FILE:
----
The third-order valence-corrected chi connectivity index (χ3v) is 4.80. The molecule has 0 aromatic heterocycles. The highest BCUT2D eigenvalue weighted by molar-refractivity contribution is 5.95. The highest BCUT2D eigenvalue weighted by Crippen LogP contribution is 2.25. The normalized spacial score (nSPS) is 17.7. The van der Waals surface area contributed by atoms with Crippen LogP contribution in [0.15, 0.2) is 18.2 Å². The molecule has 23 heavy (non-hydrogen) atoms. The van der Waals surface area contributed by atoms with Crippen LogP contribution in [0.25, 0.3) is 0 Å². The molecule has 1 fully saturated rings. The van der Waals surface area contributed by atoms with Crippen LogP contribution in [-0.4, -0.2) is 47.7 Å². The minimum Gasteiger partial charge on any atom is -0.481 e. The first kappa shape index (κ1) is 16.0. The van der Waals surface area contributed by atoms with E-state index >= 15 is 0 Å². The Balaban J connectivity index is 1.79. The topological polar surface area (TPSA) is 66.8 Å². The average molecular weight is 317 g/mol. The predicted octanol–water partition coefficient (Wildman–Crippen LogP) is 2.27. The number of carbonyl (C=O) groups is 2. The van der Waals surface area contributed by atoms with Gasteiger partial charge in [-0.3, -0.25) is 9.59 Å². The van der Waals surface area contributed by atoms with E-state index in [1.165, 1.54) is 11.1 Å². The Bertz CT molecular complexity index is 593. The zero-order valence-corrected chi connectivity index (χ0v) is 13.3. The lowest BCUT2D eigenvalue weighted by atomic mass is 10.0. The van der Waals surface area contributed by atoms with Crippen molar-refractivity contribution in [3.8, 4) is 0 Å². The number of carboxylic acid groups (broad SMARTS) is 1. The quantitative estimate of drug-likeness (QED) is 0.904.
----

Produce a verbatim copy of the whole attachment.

The third-order valence-corrected chi connectivity index (χ3v) is 4.80. The molecule has 0 aromatic heterocycles. The highest BCUT2D eigenvalue weighted by molar-refractivity contribution is 5.95. The highest BCUT2D eigenvalue weighted by Crippen LogP contribution is 2.25. The normalized spacial score (nSPS) is 17.7. The van der Waals surface area contributed by atoms with Crippen LogP contribution in [0.15, 0.2) is 18.2 Å². The molecule has 23 heavy (non-hydrogen) atoms. The van der Waals surface area contributed by atoms with Crippen LogP contribution in [0.25, 0.3) is 0 Å². The molecule has 1 fully saturated rings. The van der Waals surface area contributed by atoms with Crippen LogP contribution in [-0.4, -0.2) is 47.7 Å². The minimum Gasteiger partial charge on any atom is -0.481 e. The first kappa shape index (κ1) is 16.0. The van der Waals surface area contributed by atoms with E-state index >= 15 is 0 Å². The Balaban J connectivity index is 1.79. The topological polar surface area (TPSA) is 66.8 Å². The average molecular weight is 317 g/mol. The predicted octanol–water partition coefficient (Wildman–Crippen LogP) is 2.27. The number of carbonyl (C=O) groups is 2. The van der Waals surface area contributed by atoms with Gasteiger partial charge in [-0.3, -0.25) is 9.59 Å². The van der Waals surface area contributed by atoms with E-state index in [1.165, 1.54) is 11.1 Å². The Bertz CT molecular complexity index is 593. The zero-order valence-corrected chi connectivity index (χ0v) is 13.3. The lowest BCUT2D eigenvalue weighted by atomic mass is 10.0. The van der Waals surface area contributed by atoms with Crippen molar-refractivity contribution in [3.8, 4) is 0 Å². The number of carboxylic acid groups (broad SMARTS) is 1. The quantitative estimate of drug-likeness (QED) is 0.904.